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-A report by the Bureau for Economic Research at Stellenbosch University found confidence in SA's hospitality sector fell sharply after many countries imposed strict travel bans when the Omicron variant was identified.
-The drop came when confidence in the SA hospitality industry was actually improving in the third quarter of the year and in anticipation of a good summer tourism season.
-Those hopes and dreams seem to be fading with domestic tourism remaining the only high season hope for the hospitality sector.
Confidence in South Africa's hospitality sector more than halved after strict travel bans were once again imposed by many countries in response to local scientists alerting the world of their identification of the Omicron variant.
According to a snap poll by the Bureau for Economic Research (BER) at Stellenbosch University, the confidence level dropped from 58 in a poll done in November, to 25 by the end of the first week of December. For the purposes of the index, 50 is the neutral point.
"Instead of a better high season than last year to bring South Africa's hospitality industry a reprieve, the international travel bans and the onset of the fourth Covid-19 wave locally have dealt the tourism industry a heavy blow. With this happening just before the start of the peak summer holiday season and the fact that the UK and Europe are major source markets for foreign tourists to South Africa, the travel bans could not have come at a worse time," states a BER report released on Monday.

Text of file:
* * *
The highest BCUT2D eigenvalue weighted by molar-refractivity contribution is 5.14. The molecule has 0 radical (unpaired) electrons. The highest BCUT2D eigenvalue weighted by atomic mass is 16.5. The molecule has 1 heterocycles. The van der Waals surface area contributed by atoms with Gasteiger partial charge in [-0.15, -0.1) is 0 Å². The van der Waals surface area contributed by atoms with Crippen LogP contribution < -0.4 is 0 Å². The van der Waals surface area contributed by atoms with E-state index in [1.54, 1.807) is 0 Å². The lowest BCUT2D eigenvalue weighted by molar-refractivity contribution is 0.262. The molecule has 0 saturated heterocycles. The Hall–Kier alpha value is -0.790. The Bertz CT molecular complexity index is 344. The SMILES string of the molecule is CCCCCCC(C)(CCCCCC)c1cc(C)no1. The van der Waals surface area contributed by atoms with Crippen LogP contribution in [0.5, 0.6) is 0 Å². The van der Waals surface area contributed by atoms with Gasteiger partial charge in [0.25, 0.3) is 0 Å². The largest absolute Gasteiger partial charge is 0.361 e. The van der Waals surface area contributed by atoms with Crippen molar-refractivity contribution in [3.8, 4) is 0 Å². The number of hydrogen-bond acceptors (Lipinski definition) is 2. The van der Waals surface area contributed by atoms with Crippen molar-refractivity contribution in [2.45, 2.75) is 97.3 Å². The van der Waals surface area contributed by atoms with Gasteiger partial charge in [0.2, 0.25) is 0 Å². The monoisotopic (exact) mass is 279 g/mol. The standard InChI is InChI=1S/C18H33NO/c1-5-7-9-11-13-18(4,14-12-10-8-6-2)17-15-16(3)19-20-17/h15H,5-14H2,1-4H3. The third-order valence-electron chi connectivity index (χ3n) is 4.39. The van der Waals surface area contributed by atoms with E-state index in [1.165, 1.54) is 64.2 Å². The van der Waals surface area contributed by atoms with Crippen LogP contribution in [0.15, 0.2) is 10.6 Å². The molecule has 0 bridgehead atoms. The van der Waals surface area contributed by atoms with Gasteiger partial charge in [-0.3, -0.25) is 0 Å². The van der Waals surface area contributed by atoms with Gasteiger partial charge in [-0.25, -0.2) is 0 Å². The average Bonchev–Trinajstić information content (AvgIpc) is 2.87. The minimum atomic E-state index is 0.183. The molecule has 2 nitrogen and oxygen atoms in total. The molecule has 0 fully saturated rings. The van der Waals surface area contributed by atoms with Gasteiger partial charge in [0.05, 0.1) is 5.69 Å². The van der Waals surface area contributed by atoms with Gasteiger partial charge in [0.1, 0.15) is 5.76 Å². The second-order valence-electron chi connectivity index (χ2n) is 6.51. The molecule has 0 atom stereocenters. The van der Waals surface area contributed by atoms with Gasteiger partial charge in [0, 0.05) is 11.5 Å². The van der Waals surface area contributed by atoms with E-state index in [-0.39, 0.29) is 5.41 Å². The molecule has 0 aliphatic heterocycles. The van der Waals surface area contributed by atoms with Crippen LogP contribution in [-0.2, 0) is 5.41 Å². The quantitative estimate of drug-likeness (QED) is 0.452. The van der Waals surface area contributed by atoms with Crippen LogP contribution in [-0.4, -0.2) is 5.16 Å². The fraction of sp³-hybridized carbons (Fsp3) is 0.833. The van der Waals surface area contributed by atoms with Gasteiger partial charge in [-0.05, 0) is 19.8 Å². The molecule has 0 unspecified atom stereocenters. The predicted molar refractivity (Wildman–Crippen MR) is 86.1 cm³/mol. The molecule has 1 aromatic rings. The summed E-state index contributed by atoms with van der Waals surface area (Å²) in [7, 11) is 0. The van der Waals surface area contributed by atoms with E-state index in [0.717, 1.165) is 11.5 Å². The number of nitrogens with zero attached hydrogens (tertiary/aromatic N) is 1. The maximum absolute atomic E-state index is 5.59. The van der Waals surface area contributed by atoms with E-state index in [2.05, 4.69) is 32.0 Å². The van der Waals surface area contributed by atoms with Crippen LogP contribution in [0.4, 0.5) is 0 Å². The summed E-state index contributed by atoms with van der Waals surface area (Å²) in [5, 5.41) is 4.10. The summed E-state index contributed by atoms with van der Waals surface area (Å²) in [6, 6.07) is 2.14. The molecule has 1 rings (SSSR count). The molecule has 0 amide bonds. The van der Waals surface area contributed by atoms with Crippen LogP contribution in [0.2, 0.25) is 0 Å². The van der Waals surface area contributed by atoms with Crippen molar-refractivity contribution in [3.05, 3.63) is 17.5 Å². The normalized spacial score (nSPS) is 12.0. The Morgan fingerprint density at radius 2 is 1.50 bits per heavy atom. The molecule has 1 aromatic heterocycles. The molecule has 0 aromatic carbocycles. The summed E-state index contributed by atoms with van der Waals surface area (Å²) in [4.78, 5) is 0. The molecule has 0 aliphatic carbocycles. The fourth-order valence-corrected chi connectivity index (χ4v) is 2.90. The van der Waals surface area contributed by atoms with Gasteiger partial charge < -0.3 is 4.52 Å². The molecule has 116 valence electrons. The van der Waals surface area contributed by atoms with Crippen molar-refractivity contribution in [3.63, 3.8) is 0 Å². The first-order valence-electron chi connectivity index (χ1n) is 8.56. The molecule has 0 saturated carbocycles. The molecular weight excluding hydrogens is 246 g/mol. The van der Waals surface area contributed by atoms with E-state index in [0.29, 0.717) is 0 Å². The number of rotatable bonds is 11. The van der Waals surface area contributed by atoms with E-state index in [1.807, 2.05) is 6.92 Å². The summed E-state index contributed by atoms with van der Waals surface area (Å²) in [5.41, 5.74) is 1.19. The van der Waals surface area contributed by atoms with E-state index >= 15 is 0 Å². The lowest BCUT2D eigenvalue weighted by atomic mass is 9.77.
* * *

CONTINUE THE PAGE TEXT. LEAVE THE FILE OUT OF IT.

"The bans mean that it will once again be up to domestic tourism to provide some demand. This will have an immense adverse social impact amidst record-high unemployment levels."
Before the identification of the new variant and subsequent travel bans, local hotels and restaurants ramped up their hiring of additional staff in the run-up to an expected bumper summer season. Hotels also lifted their prices from previously deeply discounted levels.
The report further found that the unrest in KwaZulu-Natal and Gauteng in July heavily impacted transport services in the third quarter this year. Activity in land freight transport, however, bounced back in the fourth quarter, but the BER expects the comeback in passenger transport is likely to be modest after the international travel bans.
"The unrest also knocked the real estate sector in the third quarter. Activity made a comeback in the fourth quarter. However, the pace of improvement paled in comparison to the second quarter," states the report.
The report found that confidence in what it terms "the other services sector" (hotels, restaurants, transport, real estate and business services to distinguish them from the retail, wholesale and motor trade sectors) jumped from 37 in the third quarter to 49 in the fourth quarter of 2021. The 12-point increase is the largest ever recorded in the survey’s 16-year history.
"This brought confidence to within a hair's breadth of the neutral 50-mark, which is the point where equal percentages of executives are satisfied and unsatisfied with prevailing business conditions," states the report.
"Unfortunately, this positive development comes with a big qualifier. The fieldwork of the survey was conducted before South African scientists went public with the identification of a new Covid-19 variant, later named Omicron, on 25 November. Starting with the UK, this led to a large number of countries banning travel to South Africa."
By: Carin Smith